character encoding conversion

Peter Otten __peter__ at web.de
Mon Dec 13 10:09:32 CET 2004


Steven Bethard wrote:

> Christian Ergh wrote:
>> flag = true
>> for char in data:
>>     if 127 < ord(char) < 128:
>>         flag = false
>> if flag:
>>     try:
>>         data = data.encode('latin-1')
>>     except:
>>         pass
> 
> A little OT, but (assuming I got your indentation right[1]) this kind of
> loop is exactly what the else clause of a for-loop is for:
> 
> for char in data:
>      if 127 < ord(char) < 128:
>          break
> else:
>      try:
>          data = data.encode('latin-1')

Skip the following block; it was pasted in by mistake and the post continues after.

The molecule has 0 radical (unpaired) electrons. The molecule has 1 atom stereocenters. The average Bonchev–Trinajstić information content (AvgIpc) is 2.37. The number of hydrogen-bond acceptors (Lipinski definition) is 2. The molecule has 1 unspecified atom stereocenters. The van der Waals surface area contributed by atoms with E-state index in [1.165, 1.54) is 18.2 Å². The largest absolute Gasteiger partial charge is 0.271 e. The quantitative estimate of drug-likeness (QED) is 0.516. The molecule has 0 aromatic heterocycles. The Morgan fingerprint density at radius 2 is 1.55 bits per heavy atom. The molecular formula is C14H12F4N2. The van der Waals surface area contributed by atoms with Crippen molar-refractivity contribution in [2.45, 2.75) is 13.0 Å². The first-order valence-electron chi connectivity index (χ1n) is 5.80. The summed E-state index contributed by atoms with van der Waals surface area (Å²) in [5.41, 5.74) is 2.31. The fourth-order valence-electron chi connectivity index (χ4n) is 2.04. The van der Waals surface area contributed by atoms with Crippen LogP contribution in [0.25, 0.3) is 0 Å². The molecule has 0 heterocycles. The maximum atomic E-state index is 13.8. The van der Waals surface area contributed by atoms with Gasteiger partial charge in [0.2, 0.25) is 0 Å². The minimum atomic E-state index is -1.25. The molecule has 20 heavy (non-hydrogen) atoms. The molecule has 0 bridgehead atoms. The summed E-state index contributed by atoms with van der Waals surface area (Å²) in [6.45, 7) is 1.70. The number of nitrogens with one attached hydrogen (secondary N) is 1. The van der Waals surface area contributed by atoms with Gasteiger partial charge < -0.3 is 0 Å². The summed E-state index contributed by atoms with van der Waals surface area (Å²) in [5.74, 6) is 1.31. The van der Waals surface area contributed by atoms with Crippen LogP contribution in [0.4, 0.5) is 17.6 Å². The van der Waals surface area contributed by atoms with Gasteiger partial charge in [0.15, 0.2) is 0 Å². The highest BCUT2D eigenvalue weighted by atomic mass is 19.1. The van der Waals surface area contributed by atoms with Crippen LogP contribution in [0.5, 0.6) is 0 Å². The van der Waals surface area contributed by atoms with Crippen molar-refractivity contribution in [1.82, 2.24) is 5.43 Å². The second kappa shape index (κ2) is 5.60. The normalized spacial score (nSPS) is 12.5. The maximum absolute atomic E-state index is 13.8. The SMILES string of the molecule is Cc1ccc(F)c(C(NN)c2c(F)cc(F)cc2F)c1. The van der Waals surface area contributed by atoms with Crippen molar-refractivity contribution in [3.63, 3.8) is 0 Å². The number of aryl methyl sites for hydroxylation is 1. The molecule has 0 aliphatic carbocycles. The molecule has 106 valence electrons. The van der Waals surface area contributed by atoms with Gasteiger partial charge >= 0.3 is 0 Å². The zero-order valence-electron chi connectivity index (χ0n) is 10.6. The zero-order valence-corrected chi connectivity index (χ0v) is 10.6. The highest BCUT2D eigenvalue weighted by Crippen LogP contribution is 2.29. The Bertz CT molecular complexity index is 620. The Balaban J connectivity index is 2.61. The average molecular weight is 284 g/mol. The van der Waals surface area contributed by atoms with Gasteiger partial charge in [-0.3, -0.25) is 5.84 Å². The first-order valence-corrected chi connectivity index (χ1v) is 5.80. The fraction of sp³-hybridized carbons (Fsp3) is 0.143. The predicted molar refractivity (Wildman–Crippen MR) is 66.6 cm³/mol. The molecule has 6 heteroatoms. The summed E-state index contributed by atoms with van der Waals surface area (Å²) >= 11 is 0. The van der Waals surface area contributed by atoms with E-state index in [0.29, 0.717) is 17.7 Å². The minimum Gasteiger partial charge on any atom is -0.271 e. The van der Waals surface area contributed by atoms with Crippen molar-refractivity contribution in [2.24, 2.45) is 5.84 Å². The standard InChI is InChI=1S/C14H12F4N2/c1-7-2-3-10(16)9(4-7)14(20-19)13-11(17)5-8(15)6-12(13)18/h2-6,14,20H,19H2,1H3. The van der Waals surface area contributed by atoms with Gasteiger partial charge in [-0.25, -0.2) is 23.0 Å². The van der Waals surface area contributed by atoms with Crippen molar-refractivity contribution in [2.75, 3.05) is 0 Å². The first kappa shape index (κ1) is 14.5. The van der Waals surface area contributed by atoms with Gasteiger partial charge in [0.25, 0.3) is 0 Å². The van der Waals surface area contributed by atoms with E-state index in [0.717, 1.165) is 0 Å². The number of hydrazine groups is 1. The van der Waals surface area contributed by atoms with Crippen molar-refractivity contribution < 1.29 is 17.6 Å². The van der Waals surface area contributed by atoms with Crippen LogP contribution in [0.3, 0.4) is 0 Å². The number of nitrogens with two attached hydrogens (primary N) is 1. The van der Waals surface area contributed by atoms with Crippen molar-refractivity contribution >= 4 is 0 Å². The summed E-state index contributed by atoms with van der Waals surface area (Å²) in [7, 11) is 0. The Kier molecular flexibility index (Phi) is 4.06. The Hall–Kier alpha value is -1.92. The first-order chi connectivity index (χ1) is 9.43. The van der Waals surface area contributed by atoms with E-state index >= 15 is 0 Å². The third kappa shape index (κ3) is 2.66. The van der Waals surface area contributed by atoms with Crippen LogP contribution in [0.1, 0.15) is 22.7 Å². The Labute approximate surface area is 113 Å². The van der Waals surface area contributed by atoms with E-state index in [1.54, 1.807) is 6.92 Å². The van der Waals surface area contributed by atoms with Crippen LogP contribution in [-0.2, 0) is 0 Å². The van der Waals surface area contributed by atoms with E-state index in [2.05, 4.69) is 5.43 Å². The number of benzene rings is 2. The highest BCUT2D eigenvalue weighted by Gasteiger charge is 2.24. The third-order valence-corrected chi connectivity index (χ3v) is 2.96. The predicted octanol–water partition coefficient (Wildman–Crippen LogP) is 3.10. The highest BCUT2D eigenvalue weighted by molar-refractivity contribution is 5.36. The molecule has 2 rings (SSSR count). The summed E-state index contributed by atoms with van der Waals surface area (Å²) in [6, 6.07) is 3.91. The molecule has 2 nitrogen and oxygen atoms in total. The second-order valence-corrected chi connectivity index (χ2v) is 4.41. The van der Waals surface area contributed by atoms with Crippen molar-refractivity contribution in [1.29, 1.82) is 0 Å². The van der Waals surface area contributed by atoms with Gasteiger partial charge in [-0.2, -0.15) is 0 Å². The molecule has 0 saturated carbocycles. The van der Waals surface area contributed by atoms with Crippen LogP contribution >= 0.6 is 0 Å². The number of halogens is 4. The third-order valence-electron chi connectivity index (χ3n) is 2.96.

>      except:
>          pass
> 
> Only saves you one line of code, but you don't have to keep track of a
> 'flag' variable.  Generally, I find that when I want to set a 'flag'
> variable, I can usually do it with a for/else instead.
> 
> Steve
> 
> [1] Messed up indentation happens in a lot of clients if you have tabs
> in your code.  If you can replace tabs with spaces before posting, this
> usually solves the problem.

Even more off-topic:

>>> for char in data:
...     if 127 < ord(char) < 128:
...             break
...
>>> print char
127.5

:-)

Peter




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